Chicago — For all the talk about falling passenger-car sales, there is one market segment that is getting a shot in arm: hatchbacks.
At the Chicago Auto Show this week, Hyundai Motor America debuted the redesigned 2018 Elantra GT, a European-inspired hatchback that gets an added kick in the Sport trim also unveiled at the show. The 2017 Honda Civic Hatchback hit showrooms last fall, amping up the fun factor of the Honda staple. General Motors Co. rolled out the 2017 Chevrolet Cruze Hatch at last year’s Detroit auto show.
With those new offerings in the marketplace, the IHS Markit forecasting firm sees a 19 percent hike in sales of small hatchbacks this year, compared with declines in 2015 and 2016. By 2020, it forecasts sales of 567,000, compared with about 453,000 sold in 2016; sales of small cars overall are expected to keep sliding.
“Hatch provides you the small utility of a (compact crossover), but yet the driving dynamics of a car,” Michael Evanoff, manager of product planning for Hyundai Motor America, told The Detroit News on Friday. “The number one purchase reasons for the company hatchbacks is that they’re fun to drive... It’s the best of both worlds.”
A 2-liter, 162-horsepower inline four-cylinder with a six-speed manual or automatic transmission moves the Elantra GT. The Elantra GT Sport steps it up with a 1.6-liter turbo engine that creates 201 horsepower; it’s available with six-speed manual or a seven-speed dual-clutch gear box. Both engines bring a “driveability” factor that isn’t found in crossovers or SUVs, Evanoff said.
While the car still has less cargo area than a crossover, it offers enough to make it more appealing to some buyers than a sedan.
“It’s almost like (crossovers) were the anti-minivan, so maybe we have something like that with hatchbacks,” Evanoff said.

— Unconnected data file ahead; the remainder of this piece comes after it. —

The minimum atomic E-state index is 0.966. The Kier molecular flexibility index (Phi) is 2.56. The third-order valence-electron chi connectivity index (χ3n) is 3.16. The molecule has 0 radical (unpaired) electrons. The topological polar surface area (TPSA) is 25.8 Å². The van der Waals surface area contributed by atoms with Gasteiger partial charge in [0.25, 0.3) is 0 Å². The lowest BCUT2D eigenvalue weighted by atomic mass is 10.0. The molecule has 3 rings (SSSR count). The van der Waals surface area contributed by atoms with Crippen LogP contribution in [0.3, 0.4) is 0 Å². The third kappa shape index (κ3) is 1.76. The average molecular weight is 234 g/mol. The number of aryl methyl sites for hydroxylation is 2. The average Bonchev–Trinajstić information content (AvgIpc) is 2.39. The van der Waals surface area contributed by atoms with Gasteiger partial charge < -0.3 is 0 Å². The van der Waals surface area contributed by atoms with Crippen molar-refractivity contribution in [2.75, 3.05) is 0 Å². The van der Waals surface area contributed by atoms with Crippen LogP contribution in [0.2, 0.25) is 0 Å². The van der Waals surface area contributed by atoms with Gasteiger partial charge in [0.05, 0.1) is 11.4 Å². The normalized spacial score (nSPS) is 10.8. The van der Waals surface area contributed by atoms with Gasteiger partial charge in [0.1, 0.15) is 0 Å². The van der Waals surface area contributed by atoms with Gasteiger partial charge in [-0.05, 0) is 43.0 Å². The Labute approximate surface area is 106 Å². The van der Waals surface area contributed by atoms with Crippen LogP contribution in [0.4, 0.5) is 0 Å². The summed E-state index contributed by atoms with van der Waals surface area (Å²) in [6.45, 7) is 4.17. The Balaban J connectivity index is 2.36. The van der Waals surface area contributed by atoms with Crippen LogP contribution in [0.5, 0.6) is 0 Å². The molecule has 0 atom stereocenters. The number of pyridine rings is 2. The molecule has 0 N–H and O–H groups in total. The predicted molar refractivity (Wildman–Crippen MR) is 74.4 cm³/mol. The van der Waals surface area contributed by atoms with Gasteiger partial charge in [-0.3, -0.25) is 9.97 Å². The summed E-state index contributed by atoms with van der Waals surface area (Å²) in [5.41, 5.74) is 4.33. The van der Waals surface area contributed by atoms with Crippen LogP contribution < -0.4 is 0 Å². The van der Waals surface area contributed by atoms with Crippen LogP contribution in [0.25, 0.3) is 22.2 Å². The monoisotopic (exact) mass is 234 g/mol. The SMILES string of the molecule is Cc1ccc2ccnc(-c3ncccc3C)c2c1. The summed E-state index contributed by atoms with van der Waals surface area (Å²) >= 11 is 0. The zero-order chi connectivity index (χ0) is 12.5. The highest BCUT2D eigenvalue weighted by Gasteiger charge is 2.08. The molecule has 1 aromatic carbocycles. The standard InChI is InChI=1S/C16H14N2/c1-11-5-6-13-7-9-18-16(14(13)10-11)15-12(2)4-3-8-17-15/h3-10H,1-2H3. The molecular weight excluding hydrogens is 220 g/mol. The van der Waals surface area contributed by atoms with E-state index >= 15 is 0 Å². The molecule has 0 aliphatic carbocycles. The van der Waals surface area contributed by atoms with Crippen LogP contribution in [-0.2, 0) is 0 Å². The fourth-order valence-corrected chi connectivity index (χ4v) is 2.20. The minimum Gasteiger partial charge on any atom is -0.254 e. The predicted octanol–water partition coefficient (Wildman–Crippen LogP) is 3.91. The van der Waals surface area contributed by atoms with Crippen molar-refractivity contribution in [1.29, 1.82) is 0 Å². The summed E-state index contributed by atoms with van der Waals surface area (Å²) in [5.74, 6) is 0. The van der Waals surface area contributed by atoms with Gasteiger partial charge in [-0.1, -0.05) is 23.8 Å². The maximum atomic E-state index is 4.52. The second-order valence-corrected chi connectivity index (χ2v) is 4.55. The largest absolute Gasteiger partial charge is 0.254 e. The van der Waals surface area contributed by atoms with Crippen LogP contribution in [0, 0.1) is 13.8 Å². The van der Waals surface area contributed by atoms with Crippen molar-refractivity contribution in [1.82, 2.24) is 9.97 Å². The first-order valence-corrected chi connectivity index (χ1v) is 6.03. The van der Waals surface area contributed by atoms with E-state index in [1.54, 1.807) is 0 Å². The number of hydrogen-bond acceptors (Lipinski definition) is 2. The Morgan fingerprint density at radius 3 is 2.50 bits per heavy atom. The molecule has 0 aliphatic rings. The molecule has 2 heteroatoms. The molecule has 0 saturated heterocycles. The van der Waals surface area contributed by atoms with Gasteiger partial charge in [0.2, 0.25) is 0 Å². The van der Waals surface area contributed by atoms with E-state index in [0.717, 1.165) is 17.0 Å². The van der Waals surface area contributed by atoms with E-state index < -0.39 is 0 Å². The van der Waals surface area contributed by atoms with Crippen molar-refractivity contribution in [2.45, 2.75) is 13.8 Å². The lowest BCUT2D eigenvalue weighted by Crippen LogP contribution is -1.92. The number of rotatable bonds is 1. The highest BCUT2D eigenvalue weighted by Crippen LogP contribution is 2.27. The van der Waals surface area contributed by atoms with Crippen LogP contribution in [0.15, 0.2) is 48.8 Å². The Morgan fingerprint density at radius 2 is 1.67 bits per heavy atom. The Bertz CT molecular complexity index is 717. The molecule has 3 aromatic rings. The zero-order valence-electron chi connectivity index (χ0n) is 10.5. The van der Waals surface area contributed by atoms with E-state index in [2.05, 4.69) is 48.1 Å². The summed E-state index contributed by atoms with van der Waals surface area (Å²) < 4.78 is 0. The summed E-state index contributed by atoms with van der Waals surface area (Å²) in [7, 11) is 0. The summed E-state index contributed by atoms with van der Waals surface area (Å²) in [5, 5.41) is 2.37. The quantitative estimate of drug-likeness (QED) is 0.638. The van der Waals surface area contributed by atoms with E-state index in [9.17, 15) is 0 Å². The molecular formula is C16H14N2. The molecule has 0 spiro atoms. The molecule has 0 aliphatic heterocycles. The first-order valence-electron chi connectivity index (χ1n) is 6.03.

Stephanie Brinley, senior analyst with IHS Automotive, said hatchbacks might spur some growth in the small-car segment, but they won’t send sales through the roof.
“Hatchback sales have not traditionally been good in the U.S.,” she said. “It’s a relatively small opportunity ... they should help stem the losses in the (small car) segment.”
The additions of the Elantra GT and Cruze Hatch might serve to hang on to sedan customers who were looking for more utility, she said.
Michelle Malcho, spokeswoman for Chevy cars and crossovers, said Friday the hatch has found a niche market of more active, urban buyers who are looking for more functionality out of a small car.
“I think the U.S. likes the functional thought,” she said. “The hatch for some people offers that without stepping up to that next level ... It really does fit what you need to do on a daily basis.”
The Hatch model accounted for 15 percent of Cruze sales for Chevy in January. A slight increase in sales came from customers who turned in crossovers and pickups for the Hatch, according to Malcho.
But Ford Motor Co., which has traditionally dominated the market with hatch options on the Focus, saw small-hatchback sales fall 21 percent in 2016 as customers jumped to SUVs. It’s the company’s “hot” hatchbacks — the high-performance Fiesta ST, Focus ST and Focus RS — that grew by over 21 percent, according to Ford.
“It’s not a hatch versus sedan story,” said Jeff Eggen, Ford’s small car marketing manager. “It’s a performance side... it’s really a source of strength for us right now, and it’s an area of small cars that is holding up well. This is a really unique area that an SUV can’t really deliver.”
Eggen said the slip in sales isn’t causing a panic, Focus hatchbacks continue to hold up well, but drivers — like those Hyundai hopes to reach with the Elantra — will seek out hatchbacks when they’re available in fast, fun models.
But Brinley said a successful hatchback can’t lean solely on performance models. The Elantra GT, for example, is available in the Sport trim or the stock engine. The Focus and Fiesta are both available as hatchbacks without the sport engines.
“Hot” hatches help improve the design’s image, but these vehicles hit a sweet spot below SUVs that really seems to be the primary selling point.
“The cars are just so much better than they were, and it’s no longer a penalty (to drive a hatchback),” Brinley said. “It’s taking a while, but people are starting to understand.”